Gulliver's Travels Into Several Remote Nations Of The World
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Jonathan Swift's Famous Book, Illustrated By Arthur Rackham

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made a shift to winnow from the grain; I ground and beat them between two stones, then took water, and made them into a paste or cake, which I toasted at the fire, and ate warm with milk. It was at first a very insipid diet, though common enough in many parts of Europe, but grew toler­able by time; and, having been often reduced to hard fare in my life, this was not the first experiment I had made, how easily nature is satisfied. And I cannot but observe, that I never had one hour's sickness while I stayed in this island. It is true, I sometimes made a shift to catch a rabbit, or bird, by springs made of Yahoo's hairs; and I often gathered wholesome herbs, which I boiled, or eat as salads with my bread; and now and then for a rarity I made a little butter, and drank the whey. I was at first at a great loss for salt; but custom soon reconciled me to the want of it; and I am confident that the frequent use of salt among us is an effect of luxury, and was first intro­duced only as a provocative to drink; except where it is necessary for preserving flesh in long voyages, or in places remote from great markets. For we observe no animal to be fond of it but man: and as to myself, when I left this country, it was a great while before I could endure the taste of it in anything that I ate.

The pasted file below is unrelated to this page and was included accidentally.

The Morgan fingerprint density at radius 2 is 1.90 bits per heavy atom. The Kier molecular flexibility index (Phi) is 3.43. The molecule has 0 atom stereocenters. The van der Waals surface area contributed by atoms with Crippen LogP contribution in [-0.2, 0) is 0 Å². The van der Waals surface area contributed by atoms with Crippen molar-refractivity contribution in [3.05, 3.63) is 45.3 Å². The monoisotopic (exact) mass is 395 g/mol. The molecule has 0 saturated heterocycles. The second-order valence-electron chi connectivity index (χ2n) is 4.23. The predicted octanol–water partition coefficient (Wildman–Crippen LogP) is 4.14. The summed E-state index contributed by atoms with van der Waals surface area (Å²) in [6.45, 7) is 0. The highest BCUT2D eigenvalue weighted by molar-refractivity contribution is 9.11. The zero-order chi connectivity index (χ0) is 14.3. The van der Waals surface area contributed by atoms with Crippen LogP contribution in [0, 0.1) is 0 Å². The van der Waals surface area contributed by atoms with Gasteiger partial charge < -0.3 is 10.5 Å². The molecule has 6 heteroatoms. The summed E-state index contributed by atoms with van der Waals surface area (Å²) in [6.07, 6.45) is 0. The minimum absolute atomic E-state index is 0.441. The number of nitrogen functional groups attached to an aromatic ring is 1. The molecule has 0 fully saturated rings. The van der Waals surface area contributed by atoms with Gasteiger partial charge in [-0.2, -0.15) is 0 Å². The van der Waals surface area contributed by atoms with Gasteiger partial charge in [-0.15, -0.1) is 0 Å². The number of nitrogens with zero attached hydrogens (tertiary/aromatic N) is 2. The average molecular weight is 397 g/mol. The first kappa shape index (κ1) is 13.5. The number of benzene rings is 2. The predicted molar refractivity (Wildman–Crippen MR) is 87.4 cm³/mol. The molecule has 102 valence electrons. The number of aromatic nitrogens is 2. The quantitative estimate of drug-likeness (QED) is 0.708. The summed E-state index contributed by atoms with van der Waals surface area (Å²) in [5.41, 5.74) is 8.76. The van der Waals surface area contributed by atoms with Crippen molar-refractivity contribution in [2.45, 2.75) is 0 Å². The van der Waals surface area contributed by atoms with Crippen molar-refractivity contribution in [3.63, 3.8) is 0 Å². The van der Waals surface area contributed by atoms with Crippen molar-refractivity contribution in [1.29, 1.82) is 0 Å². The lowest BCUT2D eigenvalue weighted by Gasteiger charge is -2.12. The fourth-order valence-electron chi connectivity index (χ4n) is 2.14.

This is enough to say upon the subject of my diet, where­with other travellers fill their books, as if the readers were personally concerned, whether we fared well or ill. How­ever, it was necessary to mention this matter, lest the world should think it impossible that I could find sustenance for three years in such a country, and among such inhabitants.
When it grew towards evening, the master horse ordered a place for me to lodge in; it was but six yards from the house, and separated from the stable of the Yahoos. Here I got some straw, and, covering myself with my own clothes, slept very sound. But I was in a short time better accom­modated, as the reader shall know hereafter, when I come to treat more particularly about my way of living.
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